Sterling switched back into “sell the rumour” mode yesterday after a report from Bloomberg claimed that EU leaders had no plans to offer additional concessions ahead of next week’s EU summit, which was previously described as a deadline by Boris Johnson. Johnson has recently softened his position on insisting on a deal by October 15th, and last week saw a veritable hail of anonymous briefings from both sides, attempting to spin the narrative on talks to their advantage. This report also cited anonymous sources, and so should be taken with a grain of salt as individual parties in negotiations may be using media briefings as a means of “spinning” their own agendas. A number of other stories are worth a cursory mention for sterling this morning. Yesterday’s construction purchasing managers’ index showed reported output in the sector spiking, with the index rising to 56.8. Price increases and strong sentiment in the residential sector appear to be driving the optimism. This morning mortgage lender Halifax released their house price index, which rose 1.6% in September, as mortgage applications surged to their highest since 2008. Official house price data will be released by the ONS at 09:30 BST. Elsewhere, Covid-19 infections continued to rise, with 14,542 new cases reported yesterday, with matching increases in hospital admissions and deaths. London’s Mayor Sadiq Khan said the capital was at a “tipping point”, with the caseload rising faster than some parts of the country that are under stricter lockdown measures.
The euro fell to new daily lows overnight after US President Donald Trump abruptly broke off stimulus talks with House Speaker Nancy Pelosi until after the election. Hours later, he used a tweet to call for partial stimulus, including support for airlines and smaller businesses. This morning, the euro gradually recovered its losses as the greenback weakened across the G10. The release of German industrial production from this morning fell short of expectations, especially after Tuesday’s factory orders from Germany showed a significant monthly increase of 4.5%. The industrial production however fell by 0.2% in August compared to the 1.5% expected increase and the prior print of 1.2%. The data miss only provided for a minor pullback in EURUSD however, suggesting that the pair could continue to enjoy some buoyancy. For the remainder of the day, the market disappointment following the fiscal stimulus news from the US is likely to further drive EURUSD price action, while markets also await the FOMC minutes that are released tonight.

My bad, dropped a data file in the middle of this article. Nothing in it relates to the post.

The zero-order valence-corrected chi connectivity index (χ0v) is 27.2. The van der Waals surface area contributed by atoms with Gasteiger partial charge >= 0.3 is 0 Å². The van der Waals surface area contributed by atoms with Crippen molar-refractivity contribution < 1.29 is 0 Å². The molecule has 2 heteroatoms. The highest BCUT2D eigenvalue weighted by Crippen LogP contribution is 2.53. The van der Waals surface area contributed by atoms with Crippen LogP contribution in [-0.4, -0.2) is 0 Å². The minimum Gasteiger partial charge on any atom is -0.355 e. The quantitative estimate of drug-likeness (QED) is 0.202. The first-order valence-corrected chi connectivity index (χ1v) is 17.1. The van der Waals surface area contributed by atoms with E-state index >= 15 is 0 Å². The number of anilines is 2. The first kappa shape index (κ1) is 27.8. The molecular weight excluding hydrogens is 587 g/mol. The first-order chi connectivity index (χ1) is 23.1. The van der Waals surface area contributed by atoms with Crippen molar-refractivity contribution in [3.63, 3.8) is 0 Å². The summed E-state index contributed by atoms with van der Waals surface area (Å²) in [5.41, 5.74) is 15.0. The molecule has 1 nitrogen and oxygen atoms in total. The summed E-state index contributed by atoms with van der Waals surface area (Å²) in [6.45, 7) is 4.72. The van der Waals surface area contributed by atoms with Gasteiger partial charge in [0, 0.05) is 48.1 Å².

After a bounceback yesterday, the dollar trades this morning firmly on the back foot against most of the G10 and EM currencies. The news that further fiscal stimulus measures won’t be enacted prior to the November election ring through markets today, shortly after Fed chair Powell reiterated the need for active fiscal policy in response to this crisis yesterday. The divergence in stimulus plans is likely to remain a focal point for the election with the $2.2trn proposal by the Democrats crossing some red lines in the Republicans’ eyes. However, in the tweet in which Trump called off talks over pre-election stimulus, the president did commit to further stimulus down the line in the case of a victory in November. This shouldn’t come as a shock to anyone but should the election result produce a split system, with each party holding a majority in either chamber, fiscal stimulus may continue to be held up in the bureaucratic quagmire. With fiscal policy now slipping out of the market vista, monetary policy will return to the fore. Tonight, at 19:00 BST, the Federal Reserve will release crucial meeting minutes from their September policy meeting. Given the dovish shift by the FOMC in September towards triple locking lower rates for longer with labour market and inflation targets, and the latest shift to an average inflation targeting framework, the minutes will be read over with a fine-tooth comb for any additional information over timings.
The loonie followed the broad G10 move yesterday to trade lower against the dollar despite WTI climbing back above $40 per barrel as supply concerns rose due to hurricane Delta. Data out of the Canadian economy showed cause for concerns on two fronts. Firstly, trade balance data for August showed a deterioration in two-way trade as both imports and exports fell by 1.2% and 1% respectively. While much of the decline was driven by aircraft and other transportation equipment for imports and motor vehicle and parts for exports, the contractions were broad-based as 6 of the 11 categories flagged declines. The data meant that total trade contracted from 96% to 94% of February’s levels, suggesting the period of slower and choppier growth is beginning. Secondly, Toronto’s downtown housing market started to show worrying signs. Data from Toronto Regional Real Estate Board showed active listings for downtown condos hit a record high in September and were 215% higher than the year prior. The hollowing out of cities as businesses shift to working from home schemes is starting to show in Toronto’s market. House listings on average in Toronto rose by just 5.3% on average during the same month. These are worrying signs for the economy, however, as the housing market remains Canada’s largest financial frailty. For now, the downwards pressure on house and rent prices is isolated to the inner city and is unlikely to cause too much concern for policymakers, but any contagion into the broader housing market will likely be met with further stimulus. Today, however, the loonie trades on the front foot as it follows the broad G10 move yet again, rebuffing the the price action coming from oil markets, which sit lower today on failed hopes for US stimulus and potentially rising inventories. Today, those US inventory numbers will be in scope for the loonie at 15:30 BST, but just prior at 15:00 BST the Ivey PMI for September will be watched.